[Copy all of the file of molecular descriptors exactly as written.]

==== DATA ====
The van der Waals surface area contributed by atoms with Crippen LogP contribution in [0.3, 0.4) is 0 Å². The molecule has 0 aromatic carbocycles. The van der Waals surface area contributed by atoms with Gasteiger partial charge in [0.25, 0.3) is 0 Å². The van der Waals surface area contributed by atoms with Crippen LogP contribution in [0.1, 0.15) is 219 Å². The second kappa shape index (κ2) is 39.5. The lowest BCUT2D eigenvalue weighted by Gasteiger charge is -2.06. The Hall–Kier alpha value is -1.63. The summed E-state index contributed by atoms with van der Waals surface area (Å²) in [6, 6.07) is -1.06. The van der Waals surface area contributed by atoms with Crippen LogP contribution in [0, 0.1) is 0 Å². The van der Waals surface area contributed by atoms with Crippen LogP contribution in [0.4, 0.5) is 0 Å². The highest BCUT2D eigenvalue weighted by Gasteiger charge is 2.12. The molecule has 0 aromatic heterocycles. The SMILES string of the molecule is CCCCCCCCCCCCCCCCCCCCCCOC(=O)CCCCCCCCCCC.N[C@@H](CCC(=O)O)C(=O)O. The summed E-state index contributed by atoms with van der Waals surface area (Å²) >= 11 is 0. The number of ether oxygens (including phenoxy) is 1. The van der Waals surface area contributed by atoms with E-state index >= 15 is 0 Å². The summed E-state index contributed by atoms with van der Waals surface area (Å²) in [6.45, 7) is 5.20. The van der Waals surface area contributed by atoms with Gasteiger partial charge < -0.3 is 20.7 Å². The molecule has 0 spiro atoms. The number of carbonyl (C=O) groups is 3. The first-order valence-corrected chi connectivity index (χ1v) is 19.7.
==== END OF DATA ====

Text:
The van der Waals surface area contributed by atoms with Crippen LogP contribution in [0.3, 0.4) is 0 Å². The molecule has 0 aromatic carbocycles. The van der Waals surface area contributed by atoms with Gasteiger partial charge in [0.25, 0.3) is 0 Å². The van der Waals surface area contributed by atoms with Crippen LogP contribution in [0.1, 0.15) is 219 Å². The second kappa shape index (κ2) is 39.5. The lowest BCUT2D eigenvalue weighted by Gasteiger charge is -2.06. The Hall–Kier alpha value is -1.63. The summed E-state index contributed by atoms with van der Waals surface area (Å²) in [6, 6.07) is -1.06. The van der Waals surface area contributed by atoms with Crippen LogP contribution in [0, 0.1) is 0 Å². The van der Waals surface area contributed by atoms with Crippen LogP contribution in [0.4, 0.5) is 0 Å². The highest BCUT2D eigenvalue weighted by Gasteiger charge is 2.12. The molecule has 0 aromatic heterocycles. The SMILES string of the molecule is CCCCCCCCCCCCCCCCCCCCCCOC(=O)CCCCCCCCCCC.N[C@@H](CCC(=O)O)C(=O)O. The summed E-state index contributed by atoms with van der Waals surface area (Å²) >= 11 is 0. The number of ether oxygens (including phenoxy) is 1. The van der Waals surface area contributed by atoms with E-state index >= 15 is 0 Å². The summed E-state index contributed by atoms with van der Waals surface area (Å²) in [6.45, 7) is 5.20. The van der Waals surface area contributed by atoms with Gasteiger partial charge < -0.3 is 20.7 Å². The molecule has 0 spiro atoms. The number of carbonyl (C=O) groups is 3. The first-order valence-corrected chi connectivity index (χ1v) is 19.7.